Handling the Heat: Learning to Bake

Handling the Heat: Learning to Bake

by Anthony Teles
Jobs People Do | JobsPeopleDo.com

For many, the kitchen is a foreign environment. The utensils, ingredients, and appliances loom over you in all their complexity. Yet food is a necessity. School teaches formulas and formats, but often does not delve nearly enough into fundamental life skills. Baking is a great way to venture into the kitchen and gain comfort in that strange new world. Whereas cooking is an intricate art, baking is a science.

Experienced cooks are comfortable improvising, swapping ingredients, and trying new things. Baking can incorporate these ideas as well, but it is very important to follow recipes closely in order to get the right reactions from the right ingredients mixed together in just the right amounts. Do a search for a simple recipe, such as for cookies. Websites typically tell you the length of time it will take and the level of difficulty. Before you even enter the kitchen, take plenty of time to read and reread the list of ingredients and instructions.

When you locate the ideal simple recipe, look for YouTube videos that take you through the process of making that particular dish. As you watch, take notes and physically gather all the ingredients you are going to need. This might require a trip to the grocery store, but it is also useful to learn the many substitutions you can make for common ingredients. No butter? Try applesauce. Out of sugar? Use some honey.

Ingredients from the fridge typically need to sit on the counter for a while for a while to warm up. This gives you plenty of time to reread the recipe once again. When you are starting out, you will want to follow the instructions to the letter. It may feel tedious, but adopting this strategy will aid you in learning the ins and outs of working with different ingredients and utensils. For example, after figuring out the perfect touch for cracking an egg, move on to techniques for separating the egg yolk. Some people do this by hand, with a spoon, or by moving the yolk back and forth in a cracked shell.

Try your hand at a variety of simple variations of different baked goods. There are seemingly limitless varieties of cookies, cakes, muffins, and breads at a many difficulty levels. But make sure to also repeat the ones you have already done. Some will turn out better than others – in fact, some of your attempts will not turn out very good at all. This happens to everyone in the kitchen, and it is especially important to take notes in these instances on what exactly went wrong. Just like essay drafts, it takes multiple attempts to get it right.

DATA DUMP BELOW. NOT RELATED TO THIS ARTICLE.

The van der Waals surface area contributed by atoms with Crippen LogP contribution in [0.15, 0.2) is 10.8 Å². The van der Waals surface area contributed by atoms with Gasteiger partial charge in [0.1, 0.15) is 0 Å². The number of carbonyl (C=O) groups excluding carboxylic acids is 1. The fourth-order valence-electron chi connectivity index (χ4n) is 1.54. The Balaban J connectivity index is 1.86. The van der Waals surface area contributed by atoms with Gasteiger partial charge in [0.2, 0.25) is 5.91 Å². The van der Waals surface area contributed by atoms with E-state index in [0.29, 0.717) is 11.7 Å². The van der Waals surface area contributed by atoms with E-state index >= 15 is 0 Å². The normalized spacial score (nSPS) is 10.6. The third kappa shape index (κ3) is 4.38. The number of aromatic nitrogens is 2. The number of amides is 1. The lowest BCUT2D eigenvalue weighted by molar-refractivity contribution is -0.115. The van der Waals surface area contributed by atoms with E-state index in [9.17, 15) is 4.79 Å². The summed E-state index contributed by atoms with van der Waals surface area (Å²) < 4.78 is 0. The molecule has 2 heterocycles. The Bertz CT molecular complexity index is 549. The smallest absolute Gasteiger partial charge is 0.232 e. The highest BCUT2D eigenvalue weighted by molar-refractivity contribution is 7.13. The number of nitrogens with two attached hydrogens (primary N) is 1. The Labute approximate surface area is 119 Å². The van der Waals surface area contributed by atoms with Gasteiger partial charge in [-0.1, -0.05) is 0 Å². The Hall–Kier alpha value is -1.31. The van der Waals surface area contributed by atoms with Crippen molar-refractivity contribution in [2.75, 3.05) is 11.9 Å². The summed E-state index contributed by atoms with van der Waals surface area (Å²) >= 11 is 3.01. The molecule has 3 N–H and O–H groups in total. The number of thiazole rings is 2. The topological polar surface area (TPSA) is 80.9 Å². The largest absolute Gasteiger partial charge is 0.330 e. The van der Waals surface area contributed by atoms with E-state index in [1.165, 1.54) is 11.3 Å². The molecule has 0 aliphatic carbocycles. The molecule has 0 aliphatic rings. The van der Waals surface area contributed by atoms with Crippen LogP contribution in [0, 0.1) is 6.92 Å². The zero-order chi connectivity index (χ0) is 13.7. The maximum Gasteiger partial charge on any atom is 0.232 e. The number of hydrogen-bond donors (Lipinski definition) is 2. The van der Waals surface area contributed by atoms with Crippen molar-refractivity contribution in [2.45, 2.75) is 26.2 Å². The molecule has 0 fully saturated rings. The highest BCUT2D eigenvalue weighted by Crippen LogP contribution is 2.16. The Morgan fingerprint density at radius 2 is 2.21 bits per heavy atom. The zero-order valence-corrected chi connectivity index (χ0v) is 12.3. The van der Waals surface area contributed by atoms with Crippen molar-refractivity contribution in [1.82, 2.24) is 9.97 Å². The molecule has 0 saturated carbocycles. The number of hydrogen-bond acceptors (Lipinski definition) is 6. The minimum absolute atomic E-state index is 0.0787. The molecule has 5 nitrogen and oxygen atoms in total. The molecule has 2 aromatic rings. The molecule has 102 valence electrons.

As you gain comfort in the kitchen, consider investing in additional equipment. A sifter is great for removing clumps from the dry ingredients. Having multiple and different-sized bowls makes it much easier to prepare things separately and carefully add items into one large bowl. Separate measuring cups for wet and dry foodstuff allow the recipe to come together better. Tupperware containers and freezer bags are great for storing your creations for sharing, and mean you are always ready to make more.

The scientific nature of baking, in which specific amounts of wet and dry ingredients come together in the oven for the desired result, make it an ideal way to study and analyze the art of making food. From there, you can try your hand at other meals and cooking styles. School offers many valuable lessons, but as you grow up and head out on your own into the world, you will be extremely grateful for the ability to feed yourself.


Clift, Cortney. “25 Essential Baking Tips and Tricks for Beginner Bakers.” Brit+Co. http://www.brit.co/new-bakers/

Roberts, Anna Monette. “Baking Basics: 10 Tips For Beginner Bakers.” Popsugar. http://www.popsugar.com/food/Tips-Beginner-Bakers-24477467#photo-24477467

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